Thursday, December 05, 2013

The largest sexual organ

Advice - Mind, Body and Family, Dec '13
By Dr. Tirthankar Guha Thakurta

What is the largest sexual organ in the human body? Do not be surprised if I quip," It's our brain."

From attraction to erection and desire to orgasm, it is the brain that controls our mind and body. In fact, an interplay of chemicals decides when and how we will be struck by Cupid.

Let me share an interesting experiment conducted in 1974. Over the Capilano River in North Vancouver, Canada there are two bridges. The first is a five feet wide and 450 feet long suspension bridge constructed solely of a wooden plank and cable. It swings happily in the wind some 250 feet above the turbulent rocky tides. The other option is a solidly built anchored bridge that sits a mere 10 feet above sea level.

The experiment went something like this. On day one, whenever an unaccompanied man walked across the shaky bridge, he would find himself stopped midway by an attractive young woman. She would introduce herself as a psychology student and asked if he would mind participating in a brief survey. On day two, the identical routine would be conducted by the same woman on the sturdy bridge.

Sounds pretty simple, right? But there was a little twist. When each of the men completed the survey, the young woman would hand him her phone number and tell him that he was free to call her later that evening for the results. The real study, however, was not the answers the men gave on the survey, but what happened afterwards. The researchers set out to examine which of the men gave the attractive psychologist a call and, more importantly, why.

In other words, they were interested in studying not just what happened on the bridge, but how that affected what happened later. Would the thrill of being on the shaky bridge versus the bland experience of being on the sturdy bridge promote romantic feeling? Or, put simply: Did adrenaline make the heart grow fonder?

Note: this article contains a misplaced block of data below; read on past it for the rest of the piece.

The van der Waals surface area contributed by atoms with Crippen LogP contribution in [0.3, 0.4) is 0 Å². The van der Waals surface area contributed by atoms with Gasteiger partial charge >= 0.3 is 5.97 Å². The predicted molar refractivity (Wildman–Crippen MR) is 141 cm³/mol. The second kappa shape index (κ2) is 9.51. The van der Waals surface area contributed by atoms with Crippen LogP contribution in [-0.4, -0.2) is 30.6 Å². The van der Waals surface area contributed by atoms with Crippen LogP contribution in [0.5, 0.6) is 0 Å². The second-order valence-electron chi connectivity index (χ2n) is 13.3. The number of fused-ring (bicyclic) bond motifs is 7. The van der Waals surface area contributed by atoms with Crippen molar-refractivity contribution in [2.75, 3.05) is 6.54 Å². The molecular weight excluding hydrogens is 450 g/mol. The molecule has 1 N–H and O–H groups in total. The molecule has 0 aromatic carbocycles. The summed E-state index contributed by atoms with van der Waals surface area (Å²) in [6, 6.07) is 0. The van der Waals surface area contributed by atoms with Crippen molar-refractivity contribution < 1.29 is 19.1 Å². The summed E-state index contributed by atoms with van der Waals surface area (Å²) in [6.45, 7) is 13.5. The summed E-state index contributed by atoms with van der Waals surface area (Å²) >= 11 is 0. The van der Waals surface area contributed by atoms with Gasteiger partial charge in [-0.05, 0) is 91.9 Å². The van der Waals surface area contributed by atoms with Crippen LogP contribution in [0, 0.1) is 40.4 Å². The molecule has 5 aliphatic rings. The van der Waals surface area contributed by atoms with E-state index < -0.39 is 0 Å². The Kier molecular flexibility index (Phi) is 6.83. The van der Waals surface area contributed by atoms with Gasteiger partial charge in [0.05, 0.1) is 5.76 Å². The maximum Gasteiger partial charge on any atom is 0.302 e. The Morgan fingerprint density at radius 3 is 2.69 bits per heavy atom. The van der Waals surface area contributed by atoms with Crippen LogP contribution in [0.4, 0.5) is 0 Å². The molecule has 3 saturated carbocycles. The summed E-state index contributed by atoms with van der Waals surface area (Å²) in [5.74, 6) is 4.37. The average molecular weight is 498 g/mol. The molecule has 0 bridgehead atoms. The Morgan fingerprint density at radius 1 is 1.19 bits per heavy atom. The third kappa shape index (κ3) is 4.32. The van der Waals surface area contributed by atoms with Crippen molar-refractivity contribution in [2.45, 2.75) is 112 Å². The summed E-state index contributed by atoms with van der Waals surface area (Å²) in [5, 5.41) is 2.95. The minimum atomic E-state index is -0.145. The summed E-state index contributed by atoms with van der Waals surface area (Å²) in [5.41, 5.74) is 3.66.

The answer? Indeed, it does. Not only did the researchers find that the men on the shaky bridge were more likely to call the psychologist later, but they were also far more likely to ask her for a date!

When it comes to desire and attraction, a little unpredictability goes a long way. It spikes the brain’s natural amphetamines, dopamine and norepinephrine, which play a big role in sexual arousal.

So if you feel you have been avoiding the shaky bridge for a long time, it is time to try it out. If you are already in a relationship, do something new to thrill your partner – change the role play, wear a new perfume, plan a surprise dinner or just take a surprise leave off work. It will surely add a spark to the mundane routine!

Reader queries

I am a 37 year old man married for the last 11 years. Recently I have been having difficulty in getting an erection in bed. My relationship with my wife is otherwise normal and we care a lot for each other. How do I get over this problem?
Anonymous, Siliguri

Dear Anonymous

Most cases of erectile dysfunction are because of mental stress or getting accustomed to a routine of sexual rituals. A little change in the routine can go a long way to improve sexual performance. But it is also noteworthy that some cases of erectile dysfunction may be because of medical conditions like diabetes or the effect of some drugs. I would suggest you see a psychiatrist for a detailed evaluation and tips on improving your performance in bed.

Confused? Disturbed? Just inquisitive? Write in any query on the mind, body and family to, and Dr. Tirthankar Guha Thakurta, teaching faculty at a Kolkata-based medical college, will be happy to answer them – with due respect to confidentiality.

Reference: The Biggest Sex Organ? Your Brain, Ian Kerner, PhD,

Artwork source: Copyright: artqu.

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